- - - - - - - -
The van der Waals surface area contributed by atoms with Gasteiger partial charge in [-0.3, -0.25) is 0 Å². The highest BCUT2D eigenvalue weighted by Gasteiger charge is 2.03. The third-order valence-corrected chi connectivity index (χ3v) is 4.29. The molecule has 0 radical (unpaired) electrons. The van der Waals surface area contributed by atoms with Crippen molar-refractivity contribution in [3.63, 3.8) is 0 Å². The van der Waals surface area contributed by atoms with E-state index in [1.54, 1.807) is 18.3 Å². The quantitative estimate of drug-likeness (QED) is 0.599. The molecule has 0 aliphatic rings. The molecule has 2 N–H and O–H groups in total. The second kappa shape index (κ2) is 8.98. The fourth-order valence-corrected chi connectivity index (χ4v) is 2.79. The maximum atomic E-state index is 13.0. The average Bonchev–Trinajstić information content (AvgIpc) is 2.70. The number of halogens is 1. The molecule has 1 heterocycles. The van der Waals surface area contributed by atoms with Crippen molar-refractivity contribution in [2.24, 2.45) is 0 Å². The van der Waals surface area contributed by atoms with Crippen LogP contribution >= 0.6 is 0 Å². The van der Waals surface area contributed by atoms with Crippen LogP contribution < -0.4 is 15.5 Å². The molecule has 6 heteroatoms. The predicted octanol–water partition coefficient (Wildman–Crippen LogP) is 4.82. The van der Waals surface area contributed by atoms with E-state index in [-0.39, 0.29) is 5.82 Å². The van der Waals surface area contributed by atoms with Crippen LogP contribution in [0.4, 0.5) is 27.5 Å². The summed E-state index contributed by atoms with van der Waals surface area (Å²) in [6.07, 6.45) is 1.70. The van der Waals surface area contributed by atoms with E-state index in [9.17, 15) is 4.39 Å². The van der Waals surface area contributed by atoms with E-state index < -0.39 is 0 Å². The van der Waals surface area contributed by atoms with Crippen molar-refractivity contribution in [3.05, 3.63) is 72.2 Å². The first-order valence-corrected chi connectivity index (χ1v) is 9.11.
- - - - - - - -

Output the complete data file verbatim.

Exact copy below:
The van der Waals surface area contributed by atoms with Gasteiger partial charge in [-0.3, -0.25) is 0 Å². The highest BCUT2D eigenvalue weighted by Gasteiger charge is 2.03. The third-order valence-corrected chi connectivity index (χ3v) is 4.29. The molecule has 0 radical (unpaired) electrons. The van der Waals surface area contributed by atoms with Crippen molar-refractivity contribution in [3.63, 3.8) is 0 Å². The van der Waals surface area contributed by atoms with E-state index in [1.54, 1.807) is 18.3 Å². The quantitative estimate of drug-likeness (QED) is 0.599. The molecule has 0 aliphatic rings. The molecule has 2 N–H and O–H groups in total. The second kappa shape index (κ2) is 8.98. The fourth-order valence-corrected chi connectivity index (χ4v) is 2.79. The maximum atomic E-state index is 13.0. The average Bonchev–Trinajstić information content (AvgIpc) is 2.70. The number of halogens is 1. The molecule has 1 heterocycles. The van der Waals surface area contributed by atoms with Crippen molar-refractivity contribution in [2.24, 2.45) is 0 Å². The van der Waals surface area contributed by atoms with Crippen LogP contribution >= 0.6 is 0 Å². The van der Waals surface area contributed by atoms with Crippen LogP contribution < -0.4 is 15.5 Å². The molecule has 6 heteroatoms. The predicted octanol–water partition coefficient (Wildman–Crippen LogP) is 4.82. The van der Waals surface area contributed by atoms with E-state index in [-0.39, 0.29) is 5.82 Å². The van der Waals surface area contributed by atoms with Crippen LogP contribution in [0.4, 0.5) is 27.5 Å². The summed E-state index contributed by atoms with van der Waals surface area (Å²) in [6.07, 6.45) is 1.70. The van der Waals surface area contributed by atoms with E-state index in [9.17, 15) is 4.39 Å². The van der Waals surface area contributed by atoms with E-state index < -0.39 is 0 Å². The van der Waals surface area contributed by atoms with Crippen molar-refractivity contribution in [3.05, 3.63) is 72.2 Å². The first-order valence-corrected chi connectivity index (χ1v) is 9.11.